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Inmate Saddened by Monterey Shock Closure

Inmate Saddened by Monterey Shock Closure

ORANGE (WENY) -- Since 1987 thousands of young men have been given the opportunity to change the direction of their lives through Monterey Shock. 23-year-old Clinton Tiger or Warwick is one of them.
     He landed in the state system after a third degree burglary charge. Today, he graduated after six long months of military style boot camp. He says Monterey changed his life.
     It's the first shock correction facility in the state. Today the last platoon graduated. The facility is set to close this Summer due to a lack of funding and need.
     Lisa West was the secretary at Shock for eight years. She now works at the Elmira facility. She's sad to see Monterey Shock close.
      "It's just a total different atmosphere here than anywhere else that I've ever worked. And like I said, making a difference in someone's life is the biggest thing," said West.
     While incarcerated many inmates earned their GED, went to alcohol and substance abuse classes, and ultimately learned how to become productive members of society.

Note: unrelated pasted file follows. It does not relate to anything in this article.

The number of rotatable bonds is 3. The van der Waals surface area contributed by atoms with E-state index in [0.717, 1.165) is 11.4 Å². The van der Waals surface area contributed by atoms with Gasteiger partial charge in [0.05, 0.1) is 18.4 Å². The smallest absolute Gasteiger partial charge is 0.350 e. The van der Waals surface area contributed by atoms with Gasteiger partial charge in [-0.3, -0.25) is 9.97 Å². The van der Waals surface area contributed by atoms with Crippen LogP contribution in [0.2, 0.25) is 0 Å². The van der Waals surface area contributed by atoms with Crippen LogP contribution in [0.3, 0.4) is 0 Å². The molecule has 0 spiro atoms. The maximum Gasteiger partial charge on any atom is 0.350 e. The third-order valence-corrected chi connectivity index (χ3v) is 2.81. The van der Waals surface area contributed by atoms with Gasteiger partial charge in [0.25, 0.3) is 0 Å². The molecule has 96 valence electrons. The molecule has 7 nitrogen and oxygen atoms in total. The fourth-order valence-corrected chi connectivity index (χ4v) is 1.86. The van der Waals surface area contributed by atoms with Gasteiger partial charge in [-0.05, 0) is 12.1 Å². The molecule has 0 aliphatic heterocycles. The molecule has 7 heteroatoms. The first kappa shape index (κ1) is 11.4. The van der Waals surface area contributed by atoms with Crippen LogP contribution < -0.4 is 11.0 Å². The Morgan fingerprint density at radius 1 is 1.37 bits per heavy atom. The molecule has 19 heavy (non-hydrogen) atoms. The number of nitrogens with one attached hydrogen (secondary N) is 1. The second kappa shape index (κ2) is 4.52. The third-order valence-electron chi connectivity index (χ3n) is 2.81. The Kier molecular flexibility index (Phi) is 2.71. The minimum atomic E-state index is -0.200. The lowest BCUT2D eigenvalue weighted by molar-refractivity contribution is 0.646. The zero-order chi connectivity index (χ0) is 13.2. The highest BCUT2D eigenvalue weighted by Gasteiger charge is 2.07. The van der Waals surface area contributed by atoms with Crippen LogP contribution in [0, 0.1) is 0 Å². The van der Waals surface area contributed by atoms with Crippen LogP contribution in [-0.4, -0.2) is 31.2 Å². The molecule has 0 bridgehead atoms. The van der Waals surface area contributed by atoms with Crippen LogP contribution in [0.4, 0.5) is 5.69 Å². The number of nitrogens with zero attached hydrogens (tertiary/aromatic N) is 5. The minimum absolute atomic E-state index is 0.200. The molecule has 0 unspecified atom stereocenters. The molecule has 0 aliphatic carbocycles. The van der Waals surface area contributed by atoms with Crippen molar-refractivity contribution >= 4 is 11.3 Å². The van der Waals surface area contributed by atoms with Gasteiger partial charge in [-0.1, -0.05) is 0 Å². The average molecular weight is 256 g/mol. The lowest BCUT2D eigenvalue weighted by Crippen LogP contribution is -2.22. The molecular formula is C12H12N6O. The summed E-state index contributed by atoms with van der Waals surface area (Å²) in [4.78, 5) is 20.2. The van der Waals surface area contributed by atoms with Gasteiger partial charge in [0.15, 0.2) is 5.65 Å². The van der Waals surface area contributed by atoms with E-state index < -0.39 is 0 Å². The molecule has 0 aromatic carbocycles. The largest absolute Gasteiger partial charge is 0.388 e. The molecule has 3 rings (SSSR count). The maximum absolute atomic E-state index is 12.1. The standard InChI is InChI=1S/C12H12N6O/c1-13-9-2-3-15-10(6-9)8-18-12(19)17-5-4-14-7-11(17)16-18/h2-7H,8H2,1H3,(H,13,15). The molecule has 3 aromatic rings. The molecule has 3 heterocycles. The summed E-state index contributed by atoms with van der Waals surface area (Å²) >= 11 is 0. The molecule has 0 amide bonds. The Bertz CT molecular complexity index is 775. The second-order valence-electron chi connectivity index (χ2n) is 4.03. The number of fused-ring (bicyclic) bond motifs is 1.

"There's a big change in myself. I slowed down my thinking. I don't react right away," said Clinton. "The steps of decision making they taught you here really helped me big time."
      Family, previous and current employees, and members of the community crowded the auditorium. Many of them, like Clinton's dad Randy noticing a change in the young men as well.
     "[I'm] Very grateful for this program that it's here," said Randy. "Sorry to see it go. There's a lot of wonderful people here who put their heart and soul into this and we are really appreciative of that."
      Randy says he noticed a change in Clinton every time he came to visit. Clinton plans on going back to college this Fall and becoming an electrician.